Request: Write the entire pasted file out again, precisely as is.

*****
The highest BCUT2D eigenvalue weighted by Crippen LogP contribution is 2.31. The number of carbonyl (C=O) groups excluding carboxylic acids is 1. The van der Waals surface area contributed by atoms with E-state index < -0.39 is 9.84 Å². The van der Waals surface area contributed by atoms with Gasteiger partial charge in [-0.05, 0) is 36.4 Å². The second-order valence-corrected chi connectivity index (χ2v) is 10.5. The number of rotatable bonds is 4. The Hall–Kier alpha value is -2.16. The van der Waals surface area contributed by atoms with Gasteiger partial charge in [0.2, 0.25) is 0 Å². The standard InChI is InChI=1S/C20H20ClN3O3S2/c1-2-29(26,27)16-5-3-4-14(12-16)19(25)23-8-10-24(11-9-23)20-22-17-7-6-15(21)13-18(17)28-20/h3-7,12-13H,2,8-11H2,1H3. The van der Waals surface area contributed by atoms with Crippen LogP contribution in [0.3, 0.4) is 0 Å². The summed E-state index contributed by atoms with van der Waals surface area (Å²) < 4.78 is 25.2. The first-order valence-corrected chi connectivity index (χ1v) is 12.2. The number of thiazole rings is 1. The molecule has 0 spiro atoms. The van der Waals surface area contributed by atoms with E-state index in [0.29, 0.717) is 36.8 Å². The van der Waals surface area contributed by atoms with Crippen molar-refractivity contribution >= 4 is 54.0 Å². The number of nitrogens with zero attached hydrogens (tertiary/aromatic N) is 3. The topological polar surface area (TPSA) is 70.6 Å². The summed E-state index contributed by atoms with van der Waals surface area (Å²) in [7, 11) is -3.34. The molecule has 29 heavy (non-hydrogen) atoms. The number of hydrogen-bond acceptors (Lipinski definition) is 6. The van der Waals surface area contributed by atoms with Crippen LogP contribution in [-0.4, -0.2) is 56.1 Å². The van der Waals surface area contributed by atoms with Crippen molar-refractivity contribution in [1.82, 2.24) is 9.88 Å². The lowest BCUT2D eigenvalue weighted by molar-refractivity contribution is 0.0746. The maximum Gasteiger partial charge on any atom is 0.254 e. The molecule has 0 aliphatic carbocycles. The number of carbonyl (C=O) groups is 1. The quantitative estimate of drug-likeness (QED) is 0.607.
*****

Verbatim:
The highest BCUT2D eigenvalue weighted by Crippen LogP contribution is 2.31. The number of carbonyl (C=O) groups excluding carboxylic acids is 1. The van der Waals surface area contributed by atoms with E-state index < -0.39 is 9.84 Å². The van der Waals surface area contributed by atoms with Gasteiger partial charge in [-0.05, 0) is 36.4 Å². The second-order valence-corrected chi connectivity index (χ2v) is 10.5. The number of rotatable bonds is 4. The Hall–Kier alpha value is -2.16. The van der Waals surface area contributed by atoms with Gasteiger partial charge in [0.2, 0.25) is 0 Å². The standard InChI is InChI=1S/C20H20ClN3O3S2/c1-2-29(26,27)16-5-3-4-14(12-16)19(25)23-8-10-24(11-9-23)20-22-17-7-6-15(21)13-18(17)28-20/h3-7,12-13H,2,8-11H2,1H3. The van der Waals surface area contributed by atoms with Crippen LogP contribution in [0.3, 0.4) is 0 Å². The summed E-state index contributed by atoms with van der Waals surface area (Å²) < 4.78 is 25.2. The first-order valence-corrected chi connectivity index (χ1v) is 12.2. The number of thiazole rings is 1. The molecule has 0 spiro atoms. The van der Waals surface area contributed by atoms with E-state index in [0.29, 0.717) is 36.8 Å². The van der Waals surface area contributed by atoms with Crippen molar-refractivity contribution >= 4 is 54.0 Å². The number of nitrogens with zero attached hydrogens (tertiary/aromatic N) is 3. The topological polar surface area (TPSA) is 70.6 Å². The summed E-state index contributed by atoms with van der Waals surface area (Å²) in [7, 11) is -3.34. The molecule has 29 heavy (non-hydrogen) atoms. The number of hydrogen-bond acceptors (Lipinski definition) is 6. The van der Waals surface area contributed by atoms with Crippen LogP contribution in [-0.4, -0.2) is 56.1 Å². The van der Waals surface area contributed by atoms with Crippen molar-refractivity contribution in [1.82, 2.24) is 9.88 Å². The lowest BCUT2D eigenvalue weighted by molar-refractivity contribution is 0.0746. The maximum Gasteiger partial charge on any atom is 0.254 e. The molecule has 0 aliphatic carbocycles. The number of carbonyl (C=O) groups is 1. The quantitative estimate of drug-likeness (QED) is 0.607.